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No AWAs for politicians?

By GuruJ - 1 March 2006 7

Bob McMullan was in fine form last night, pointing out the wonderful irony in the fact that the only people still allowed to have common wage rates, terms and conditions after the Workplace Relations Act was passed by the Government are … politicians:

… we are saying that it is okay for every member of parliament — and in relation to this bill every minister in this government — to have common terms and conditions to their employment so they all get paid exactly the same and get exactly the same conditions in every way but that it is not okay for ordinary Australian workers to have that. They have to have individual contracts, which they negotiate with their employers.

I would like to suggest that maybe the ministers who thought that was such a terrific policy when they all sat around the cabinet table and voted for it should have to front up to the Prime Minister and ask, ‘Who’s prepared to do the most for the least?’ We all know they do not want to do that, because we all know that the member for Wentworth [ed: Malcolm Turnbull] would outbid them all — he would probably pay to do the job, and not everybody could afford to compete with him. But that is what is being asked of every other Australian worker.

What’s Your opinion?


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7 Responses to
No AWAs for politicians?
Thumper 8:52 am 03 Mar 06

Al,

you seriously didn’t want to work for her! She was/ is one hard nose, walk over the top of anyone woman. Intelligent and quick witted, I’ll grant you, but not one to take no for an answer. As an adviser you would have been simply telling her what she wanted to know, as opposed to what was happening.

I met her numerous times when working at Environment. A number of my friends still work for Environment and they will say exactly the same thing.

Big Al 7:41 am 03 Mar 06

The ramblings of Bob the Knob asise, I wonder how committed the coalition really is to AWA’s. A couple of years ago I was offered a job working as an advisor for Sharman Stone when she was Parliamentary Secretary for the Environment (back when Senator Hill had the environment gig). It was OK work with some stupid hours so I said that I’d take it on but that I wanted an AWA. I was told that could be difficult and that inquiries would have to be made (which I understood as someone would have to check with the PM). the response – AWAs were a no go for parlimentary staffers – there was an award and that was it. I didn’t take the job in the end.

GuruJ 2:06 pm 01 Mar 06

If you read the whole speech, you’ll see that Bob is being tongue-in-cheek about this issue.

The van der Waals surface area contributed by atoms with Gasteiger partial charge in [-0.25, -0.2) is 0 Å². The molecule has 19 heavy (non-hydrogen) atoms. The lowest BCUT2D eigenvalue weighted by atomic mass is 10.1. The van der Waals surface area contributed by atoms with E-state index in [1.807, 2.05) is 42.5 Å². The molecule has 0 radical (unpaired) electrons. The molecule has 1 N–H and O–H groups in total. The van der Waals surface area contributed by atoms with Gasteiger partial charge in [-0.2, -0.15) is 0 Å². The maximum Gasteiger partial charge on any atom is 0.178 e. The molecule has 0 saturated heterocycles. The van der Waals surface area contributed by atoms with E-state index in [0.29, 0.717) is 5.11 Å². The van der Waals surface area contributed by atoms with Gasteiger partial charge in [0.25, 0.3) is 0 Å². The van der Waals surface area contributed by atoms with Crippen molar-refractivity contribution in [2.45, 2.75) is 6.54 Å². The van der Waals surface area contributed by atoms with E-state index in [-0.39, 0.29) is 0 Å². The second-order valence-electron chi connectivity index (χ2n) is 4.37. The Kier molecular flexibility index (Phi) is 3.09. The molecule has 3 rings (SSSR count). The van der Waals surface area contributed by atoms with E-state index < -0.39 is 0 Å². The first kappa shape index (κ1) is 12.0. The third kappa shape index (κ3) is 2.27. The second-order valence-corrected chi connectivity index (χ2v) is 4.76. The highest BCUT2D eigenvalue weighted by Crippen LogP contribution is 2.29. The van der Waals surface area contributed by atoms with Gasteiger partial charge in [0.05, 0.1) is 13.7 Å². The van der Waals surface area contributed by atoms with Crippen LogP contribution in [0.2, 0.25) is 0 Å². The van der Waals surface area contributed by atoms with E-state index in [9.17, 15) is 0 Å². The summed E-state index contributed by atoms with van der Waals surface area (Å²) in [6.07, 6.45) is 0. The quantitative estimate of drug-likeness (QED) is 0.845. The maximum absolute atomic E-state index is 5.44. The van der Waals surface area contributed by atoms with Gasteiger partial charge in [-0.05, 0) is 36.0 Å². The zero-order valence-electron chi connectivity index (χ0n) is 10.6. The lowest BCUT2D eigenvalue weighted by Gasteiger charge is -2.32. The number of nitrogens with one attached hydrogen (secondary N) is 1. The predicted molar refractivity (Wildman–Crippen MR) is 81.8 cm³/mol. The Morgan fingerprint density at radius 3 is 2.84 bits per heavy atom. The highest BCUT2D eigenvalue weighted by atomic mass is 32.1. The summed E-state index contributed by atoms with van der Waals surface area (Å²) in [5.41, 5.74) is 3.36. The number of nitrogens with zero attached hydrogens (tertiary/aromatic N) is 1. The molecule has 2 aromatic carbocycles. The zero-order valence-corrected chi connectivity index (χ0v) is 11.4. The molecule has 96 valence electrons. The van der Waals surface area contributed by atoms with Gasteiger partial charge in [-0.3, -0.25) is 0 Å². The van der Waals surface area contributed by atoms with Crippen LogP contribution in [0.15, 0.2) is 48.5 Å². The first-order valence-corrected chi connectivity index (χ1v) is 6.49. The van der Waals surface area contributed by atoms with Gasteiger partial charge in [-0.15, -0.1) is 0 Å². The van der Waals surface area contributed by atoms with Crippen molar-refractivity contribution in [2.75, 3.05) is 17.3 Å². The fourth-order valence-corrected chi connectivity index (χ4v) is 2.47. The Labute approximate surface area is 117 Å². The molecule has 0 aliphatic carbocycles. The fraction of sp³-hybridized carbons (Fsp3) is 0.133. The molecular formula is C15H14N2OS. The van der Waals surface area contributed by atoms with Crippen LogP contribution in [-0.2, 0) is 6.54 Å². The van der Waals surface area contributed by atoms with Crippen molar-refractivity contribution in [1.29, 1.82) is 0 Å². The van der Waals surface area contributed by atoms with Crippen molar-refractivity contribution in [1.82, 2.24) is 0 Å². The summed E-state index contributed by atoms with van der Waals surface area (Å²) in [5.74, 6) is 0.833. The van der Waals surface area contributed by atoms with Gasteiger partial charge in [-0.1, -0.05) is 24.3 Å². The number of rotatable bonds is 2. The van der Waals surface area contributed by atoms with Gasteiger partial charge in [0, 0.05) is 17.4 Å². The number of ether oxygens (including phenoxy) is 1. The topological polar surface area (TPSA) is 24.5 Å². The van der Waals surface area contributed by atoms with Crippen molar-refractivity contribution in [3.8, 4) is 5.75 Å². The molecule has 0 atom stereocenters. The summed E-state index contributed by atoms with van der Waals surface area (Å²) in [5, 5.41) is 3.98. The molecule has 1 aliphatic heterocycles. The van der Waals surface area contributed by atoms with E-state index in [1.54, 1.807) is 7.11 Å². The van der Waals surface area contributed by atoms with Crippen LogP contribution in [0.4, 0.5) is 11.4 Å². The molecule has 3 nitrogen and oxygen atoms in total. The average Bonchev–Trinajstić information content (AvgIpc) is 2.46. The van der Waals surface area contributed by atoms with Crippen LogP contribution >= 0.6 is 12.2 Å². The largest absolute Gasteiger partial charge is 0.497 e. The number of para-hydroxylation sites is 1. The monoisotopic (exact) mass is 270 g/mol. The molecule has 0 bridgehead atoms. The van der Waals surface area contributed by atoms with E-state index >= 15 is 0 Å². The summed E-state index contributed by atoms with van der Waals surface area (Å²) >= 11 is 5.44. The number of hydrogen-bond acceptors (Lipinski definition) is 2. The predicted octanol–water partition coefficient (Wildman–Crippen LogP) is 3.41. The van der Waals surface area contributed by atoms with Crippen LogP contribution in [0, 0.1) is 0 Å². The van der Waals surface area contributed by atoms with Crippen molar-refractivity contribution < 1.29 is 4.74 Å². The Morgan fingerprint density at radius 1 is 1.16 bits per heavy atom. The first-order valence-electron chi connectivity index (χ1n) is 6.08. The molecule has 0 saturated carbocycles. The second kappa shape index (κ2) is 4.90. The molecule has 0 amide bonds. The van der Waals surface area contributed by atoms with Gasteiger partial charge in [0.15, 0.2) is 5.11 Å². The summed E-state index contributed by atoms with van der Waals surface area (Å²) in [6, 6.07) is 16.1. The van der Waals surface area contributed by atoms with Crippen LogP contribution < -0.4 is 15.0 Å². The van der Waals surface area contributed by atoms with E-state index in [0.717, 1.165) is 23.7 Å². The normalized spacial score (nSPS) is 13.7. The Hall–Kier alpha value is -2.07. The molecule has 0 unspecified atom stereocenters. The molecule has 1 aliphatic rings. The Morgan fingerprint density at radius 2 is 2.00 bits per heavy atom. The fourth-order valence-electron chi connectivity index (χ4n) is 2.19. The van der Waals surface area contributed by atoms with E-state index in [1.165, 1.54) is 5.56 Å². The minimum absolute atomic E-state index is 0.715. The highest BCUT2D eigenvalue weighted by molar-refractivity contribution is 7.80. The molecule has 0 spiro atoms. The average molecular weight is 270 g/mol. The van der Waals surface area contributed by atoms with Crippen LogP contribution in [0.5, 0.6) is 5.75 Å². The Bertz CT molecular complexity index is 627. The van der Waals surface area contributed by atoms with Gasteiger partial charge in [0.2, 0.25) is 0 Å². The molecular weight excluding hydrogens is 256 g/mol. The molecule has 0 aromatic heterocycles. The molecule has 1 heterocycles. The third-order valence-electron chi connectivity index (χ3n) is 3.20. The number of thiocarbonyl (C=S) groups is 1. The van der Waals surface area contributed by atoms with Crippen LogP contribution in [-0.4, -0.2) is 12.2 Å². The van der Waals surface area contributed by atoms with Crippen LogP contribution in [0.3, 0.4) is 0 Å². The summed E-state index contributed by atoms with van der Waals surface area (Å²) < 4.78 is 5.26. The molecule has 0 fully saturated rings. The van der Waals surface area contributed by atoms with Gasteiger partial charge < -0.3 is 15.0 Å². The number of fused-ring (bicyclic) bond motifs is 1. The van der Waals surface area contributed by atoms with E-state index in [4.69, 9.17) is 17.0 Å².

He recognises the benefit of central negotiation in certain cases — politicians among them — but there are other classes of workers like police & firefighters who may also be forced onto AWAs.

Bob’s argument is that there should be sensible exemptions from individual contracts where there are clear benefits in cultivating a team ethos rather than in a “dog eat dog” one-upmanship.

johnboy 1:04 pm 01 Mar 06

the pay was about right for that job, the person was the problem.

and he wasn’t an MP.

But see what great deals you can get when you negotiate for yourself? (tongue in cheek)

Thumper 1:03 pm 01 Mar 06

AWAs?

Sorry, i’m all for the collective bargaining power of the workers.

in this day and age I think it’s too easy for individuals to get screwed over by employers. And there are a lot of people out there who will do it tough if they are forced to sign an AWA.

Interesting, I wonder how many of the ALP members are on AWAs? it would seem to be slightly hypercritical.

yakz 12:27 pm 01 Mar 06

ah but JB, Ministers could be on performance indicators therefore increasing the remmuneration for the better performers as well as paying more for those deemed to have higher or more responsibility even at cabinet “rank”. I’m sure that Mr Howard or his office would be able to negoitiate as suitable package. The AWB fellow got $1 million for less than a years work surely Minister’s can do better.

johnboy 11:35 am 01 Mar 06

Sad that Bob hasn’t grasped that MP’s have a different sort of job.

The whole point of workplace flexibility is matching terms and conditions to the appropriate workplace.

Jobs involving formal rank aren’t suitable for individual agreements. Many jobs in the general workplace however can be.

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